Those with a taste for both historic and natural beauty will find plenty to explore here; vibrant houses are spread maze-like over and across the hills circling the bays, which often require the city’s system of lifts to access.


Located on the confluence of the Cau Cau, Calle Calle and Cruces rivers, Valdivia is particularly scenic, even by Chile’s standards. It is home to the Universidad Austral de Chile, and therefore the southernmost town in the nation to feature an internationally ranked university.

As a university town, Valdivia offers a strong arts scene as well as highly affordable student accommodation and eateries.


Heading south of the capital is the city of Concepción located on the north bank of the Río Biobío.

‘Conce’ remains an important part of Chile’s economy due to its port, manufacturing industry, coal deposits and universities – one of which, the Universidad de Concepción, is often featured in world rankings. Attractions in Concepción include the Reserva Nacional Nonguén, which boasts many kilometres of South American deciduous forest.

Research different locations to determine which would make the best fit for your ideal study abroad experience. Regardless of where you find yourself, be sure to check out all of Chile's extended coastline. The best way to travel around Chile is via bus—perfect for a student budget!

Understanding Chile

Language: As the official language of the country is Spanish, many language learners flock here to further immerse themselves in a Spanish language environment. Beginners and advanced students alike will reap the benefits of living in Chile.

However, Chilean Spanish is fundamentally different than standard Spanish at a certain level, and you may come to find that Chilean's Spanish may found strangely unfamiliar. Do not despair, though, as Chilean's fast speech and interesting accents will eventually sound comfortable!

Art and Culture: Join great thinkers such as Gabriela Mistral and Pablo Neruda as you explore and appreciate this beautiful country.

Not only does Chile’s capital have an incredible set of museums like Bellas Artes and the Pre-Columbian, it has a vibrant street art scene with new murals and graffiti as well as events like those put on by Mamut Collective Theatre. 

Housing: Be sure to organize your housing prior to arriving in Chile - but don't fret, as most study abroad companies will actually organize this component of your study abroad experience for an added cost. The place you decide to make your "home away from home" will greatly influence your study abroad experience in Chile.

As Chile attracts international students from around the world, a great option for cultural integration may be to live directly in a university dormitory. Other programs may organize and provide housing specifically for program participants in independent housing or homestays. Know your options and select the best fit!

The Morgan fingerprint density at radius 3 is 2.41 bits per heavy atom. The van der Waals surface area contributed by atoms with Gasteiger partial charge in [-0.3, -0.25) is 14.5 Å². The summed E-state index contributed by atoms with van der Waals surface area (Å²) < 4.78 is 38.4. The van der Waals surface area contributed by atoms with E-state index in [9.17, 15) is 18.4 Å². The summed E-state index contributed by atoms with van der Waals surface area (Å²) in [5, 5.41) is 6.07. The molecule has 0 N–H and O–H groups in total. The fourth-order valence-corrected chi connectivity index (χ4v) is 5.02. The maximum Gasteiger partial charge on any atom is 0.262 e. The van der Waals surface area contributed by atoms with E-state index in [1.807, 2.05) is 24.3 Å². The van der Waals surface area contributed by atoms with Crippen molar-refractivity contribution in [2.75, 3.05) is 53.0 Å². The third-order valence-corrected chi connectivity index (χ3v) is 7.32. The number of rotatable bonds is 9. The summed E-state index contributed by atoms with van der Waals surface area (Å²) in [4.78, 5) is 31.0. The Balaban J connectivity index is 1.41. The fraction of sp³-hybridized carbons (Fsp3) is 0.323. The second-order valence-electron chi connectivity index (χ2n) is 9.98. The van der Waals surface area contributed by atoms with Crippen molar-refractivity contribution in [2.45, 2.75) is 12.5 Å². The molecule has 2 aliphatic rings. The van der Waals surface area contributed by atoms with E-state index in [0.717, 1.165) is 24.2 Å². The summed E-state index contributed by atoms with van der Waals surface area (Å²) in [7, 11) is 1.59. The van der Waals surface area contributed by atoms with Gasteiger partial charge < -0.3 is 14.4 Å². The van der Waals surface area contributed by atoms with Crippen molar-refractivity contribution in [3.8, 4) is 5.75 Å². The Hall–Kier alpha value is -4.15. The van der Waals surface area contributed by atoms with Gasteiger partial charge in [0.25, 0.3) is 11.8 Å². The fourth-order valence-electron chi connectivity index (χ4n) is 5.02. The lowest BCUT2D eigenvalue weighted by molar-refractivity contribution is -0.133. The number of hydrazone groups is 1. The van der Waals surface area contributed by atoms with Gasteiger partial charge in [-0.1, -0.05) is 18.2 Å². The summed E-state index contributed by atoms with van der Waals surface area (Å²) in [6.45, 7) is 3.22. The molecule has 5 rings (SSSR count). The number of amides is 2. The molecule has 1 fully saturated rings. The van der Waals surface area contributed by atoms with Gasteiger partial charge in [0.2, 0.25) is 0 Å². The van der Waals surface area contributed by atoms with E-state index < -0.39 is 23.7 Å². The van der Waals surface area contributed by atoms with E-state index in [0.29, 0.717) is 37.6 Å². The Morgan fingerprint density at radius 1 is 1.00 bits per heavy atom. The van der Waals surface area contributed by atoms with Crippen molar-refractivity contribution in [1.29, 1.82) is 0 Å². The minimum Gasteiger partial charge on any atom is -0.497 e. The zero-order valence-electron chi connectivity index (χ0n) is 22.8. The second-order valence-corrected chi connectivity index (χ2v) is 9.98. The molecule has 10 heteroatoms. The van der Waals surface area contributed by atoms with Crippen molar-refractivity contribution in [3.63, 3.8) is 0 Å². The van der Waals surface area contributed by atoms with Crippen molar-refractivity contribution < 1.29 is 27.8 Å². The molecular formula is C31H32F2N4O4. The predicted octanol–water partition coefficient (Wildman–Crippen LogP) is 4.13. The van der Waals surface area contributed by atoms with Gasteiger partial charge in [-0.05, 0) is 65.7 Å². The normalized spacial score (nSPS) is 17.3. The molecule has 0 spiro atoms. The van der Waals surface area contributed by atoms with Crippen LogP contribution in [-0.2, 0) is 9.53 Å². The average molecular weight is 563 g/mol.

Ice Cream: Places like Emporio la Rosa and Bravissimo can become a favourite corner of the world for the foreigner in Santiago. With flavours like nueces (walnuts), miel (honey) and manjar, you won’t want to return home.

Activities: Different programs' overall costs may or may not include added cultural activities or small excursions. Some students prefer programs who organize these activities for them, trusting the knowledge of the organization to take them to all of the best sights. For other students, the thrill of pulling out the guide book and creating their own adventure is more exciting.

Customs: Chile is known as a "mestizo" country, meaning the majority of its residents are of mixed European and indigenous peoples' descent. See as the cultures continue to meld in these ever-present legacies of Chile's past.

And who can resist an Independence Day celebration that lasts a week? Chileans celebrate September 18, their independence day, by staging a week of fondas (street fairs), where you can play games, eat lots of food, and watch the cueca, Chile’s national dance.

After the fonda, you will most likely head to someone’s house for a fiesta that lasts until the sun rises. Then, you’ll go home to sleep it off and get up to start it all over again.

Economy and Government: Chile’s stable economy and government make it a good choice for solo travellers, especially women looking to move on their own. Certainly, there are dangerous areas of any country, and Chile is no exception, but a girl on her own can get along very safely here.

Temperature: The Andes run down the eastern side of Chile and are home of some of the best skiing in the world. From Santiago, you can take a weekend trip to Portillo, the practice site for many professional skiers.

Two hours outside of Santiago to the west are beaches. There are some of the biggest, most uncrowded points for surfing on the whole Pacific coast, as well as chill beach towns.

Keep an Eye Out for the Interesting: For all its familiarity, Chile is still a foreign country. From having to throw your toilet paper into the trashcan by the toilet to the water heater that must be lit every day to take a shower to the stray dogs wandering the streets, Chile is nothing like home. And that makes it all worth the adventure.

What Now?

Though resources such as Learn Chile online can come in very useful, the most valuable method of seeing your Chilean study options is to visit a study fair, such as ExpoPos Brazil, or Expo Posgrados Colombia.